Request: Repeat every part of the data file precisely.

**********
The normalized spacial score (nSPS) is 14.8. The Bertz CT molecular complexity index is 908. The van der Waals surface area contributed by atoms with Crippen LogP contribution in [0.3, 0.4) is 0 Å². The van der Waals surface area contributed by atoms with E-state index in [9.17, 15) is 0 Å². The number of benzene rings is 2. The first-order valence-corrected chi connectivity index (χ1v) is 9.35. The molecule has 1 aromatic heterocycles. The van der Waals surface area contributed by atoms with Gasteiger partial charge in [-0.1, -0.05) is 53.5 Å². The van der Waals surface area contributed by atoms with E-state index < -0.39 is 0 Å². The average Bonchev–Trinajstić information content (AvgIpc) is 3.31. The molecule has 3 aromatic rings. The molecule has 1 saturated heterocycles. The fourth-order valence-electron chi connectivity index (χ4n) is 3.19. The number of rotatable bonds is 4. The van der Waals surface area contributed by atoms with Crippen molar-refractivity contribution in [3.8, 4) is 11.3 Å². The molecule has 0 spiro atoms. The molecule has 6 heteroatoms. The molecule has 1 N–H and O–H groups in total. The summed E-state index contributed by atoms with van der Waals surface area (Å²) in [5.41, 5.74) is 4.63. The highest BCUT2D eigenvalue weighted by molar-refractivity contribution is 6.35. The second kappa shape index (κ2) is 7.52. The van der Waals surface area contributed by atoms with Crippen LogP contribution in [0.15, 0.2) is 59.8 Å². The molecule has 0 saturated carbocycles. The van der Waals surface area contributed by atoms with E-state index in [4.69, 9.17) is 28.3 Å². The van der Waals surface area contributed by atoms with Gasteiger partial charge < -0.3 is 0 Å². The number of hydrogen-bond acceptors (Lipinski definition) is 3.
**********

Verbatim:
The normalized spacial score (nSPS) is 14.8. The Bertz CT molecular complexity index is 908. The van der Waals surface area contributed by atoms with Crippen LogP contribution in [0.3, 0.4) is 0 Å². The van der Waals surface area contributed by atoms with E-state index in [9.17, 15) is 0 Å². The number of benzene rings is 2. The first-order valence-corrected chi connectivity index (χ1v) is 9.35. The molecule has 1 aromatic heterocycles. The van der Waals surface area contributed by atoms with Gasteiger partial charge in [-0.1, -0.05) is 53.5 Å². The van der Waals surface area contributed by atoms with E-state index < -0.39 is 0 Å². The average Bonchev–Trinajstić information content (AvgIpc) is 3.31. The molecule has 3 aromatic rings. The molecule has 1 saturated heterocycles. The fourth-order valence-electron chi connectivity index (χ4n) is 3.19. The number of rotatable bonds is 4. The van der Waals surface area contributed by atoms with Crippen molar-refractivity contribution in [3.8, 4) is 11.3 Å². The molecule has 0 spiro atoms. The molecule has 6 heteroatoms. The molecule has 1 N–H and O–H groups in total. The summed E-state index contributed by atoms with van der Waals surface area (Å²) in [5.41, 5.74) is 4.63. The highest BCUT2D eigenvalue weighted by molar-refractivity contribution is 6.35. The second kappa shape index (κ2) is 7.52. The van der Waals surface area contributed by atoms with Crippen LogP contribution in [0.15, 0.2) is 59.8 Å². The molecule has 0 saturated carbocycles. The van der Waals surface area contributed by atoms with E-state index in [4.69, 9.17) is 28.3 Å². The van der Waals surface area contributed by atoms with Gasteiger partial charge < -0.3 is 0 Å². The number of hydrogen-bond acceptors (Lipinski definition) is 3.